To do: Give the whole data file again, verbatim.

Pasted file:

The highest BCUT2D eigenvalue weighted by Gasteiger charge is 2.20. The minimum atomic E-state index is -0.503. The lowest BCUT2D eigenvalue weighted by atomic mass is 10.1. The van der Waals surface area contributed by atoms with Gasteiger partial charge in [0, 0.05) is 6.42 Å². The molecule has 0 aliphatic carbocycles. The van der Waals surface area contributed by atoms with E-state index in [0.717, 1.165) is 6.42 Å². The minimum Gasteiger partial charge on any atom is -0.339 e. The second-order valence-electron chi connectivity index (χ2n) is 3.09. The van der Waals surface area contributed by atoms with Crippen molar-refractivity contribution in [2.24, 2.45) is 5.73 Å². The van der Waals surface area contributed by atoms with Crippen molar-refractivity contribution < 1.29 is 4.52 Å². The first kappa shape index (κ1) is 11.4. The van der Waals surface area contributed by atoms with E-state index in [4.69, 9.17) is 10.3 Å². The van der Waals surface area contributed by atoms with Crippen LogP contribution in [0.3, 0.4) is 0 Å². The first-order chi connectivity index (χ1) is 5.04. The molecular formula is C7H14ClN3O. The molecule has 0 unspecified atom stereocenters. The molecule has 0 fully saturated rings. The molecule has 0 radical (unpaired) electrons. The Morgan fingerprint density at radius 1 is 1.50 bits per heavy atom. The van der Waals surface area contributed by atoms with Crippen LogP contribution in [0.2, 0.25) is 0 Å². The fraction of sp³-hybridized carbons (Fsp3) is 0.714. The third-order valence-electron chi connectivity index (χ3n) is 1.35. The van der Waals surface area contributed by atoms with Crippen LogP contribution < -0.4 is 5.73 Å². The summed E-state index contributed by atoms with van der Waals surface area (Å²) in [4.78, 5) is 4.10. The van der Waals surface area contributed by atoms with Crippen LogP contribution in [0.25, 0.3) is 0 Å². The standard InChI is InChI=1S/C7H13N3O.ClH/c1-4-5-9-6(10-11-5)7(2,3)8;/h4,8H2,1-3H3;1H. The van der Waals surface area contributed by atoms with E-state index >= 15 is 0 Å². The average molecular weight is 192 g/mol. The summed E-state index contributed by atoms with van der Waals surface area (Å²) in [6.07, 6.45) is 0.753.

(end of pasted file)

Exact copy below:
The highest BCUT2D eigenvalue weighted by Gasteiger charge is 2.20. The minimum atomic E-state index is -0.503. The lowest BCUT2D eigenvalue weighted by atomic mass is 10.1. The van der Waals surface area contributed by atoms with Gasteiger partial charge in [0, 0.05) is 6.42 Å². The molecule has 0 aliphatic carbocycles. The van der Waals surface area contributed by atoms with E-state index in [0.717, 1.165) is 6.42 Å². The minimum Gasteiger partial charge on any atom is -0.339 e. The second-order valence-electron chi connectivity index (χ2n) is 3.09. The van der Waals surface area contributed by atoms with Crippen molar-refractivity contribution in [2.24, 2.45) is 5.73 Å². The van der Waals surface area contributed by atoms with Crippen molar-refractivity contribution < 1.29 is 4.52 Å². The first kappa shape index (κ1) is 11.4. The van der Waals surface area contributed by atoms with E-state index in [4.69, 9.17) is 10.3 Å². The van der Waals surface area contributed by atoms with Crippen LogP contribution in [0.3, 0.4) is 0 Å². The first-order chi connectivity index (χ1) is 5.04. The molecular formula is C7H14ClN3O. The molecule has 0 unspecified atom stereocenters. The molecule has 0 fully saturated rings. The molecule has 0 radical (unpaired) electrons. The Morgan fingerprint density at radius 1 is 1.50 bits per heavy atom. The van der Waals surface area contributed by atoms with Crippen LogP contribution in [0.2, 0.25) is 0 Å². The fraction of sp³-hybridized carbons (Fsp3) is 0.714. The third-order valence-electron chi connectivity index (χ3n) is 1.35. The van der Waals surface area contributed by atoms with Crippen LogP contribution < -0.4 is 5.73 Å². The summed E-state index contributed by atoms with van der Waals surface area (Å²) in [4.78, 5) is 4.10. The van der Waals surface area contributed by atoms with Crippen LogP contribution in [0.25, 0.3) is 0 Å². The standard InChI is InChI=1S/C7H13N3O.ClH/c1-4-5-9-6(10-11-5)7(2,3)8;/h4,8H2,1-3H3;1H. The van der Waals surface area contributed by atoms with E-state index >= 15 is 0 Å². The average molecular weight is 192 g/mol. The summed E-state index contributed by atoms with van der Waals surface area (Å²) in [6.07, 6.45) is 0.753.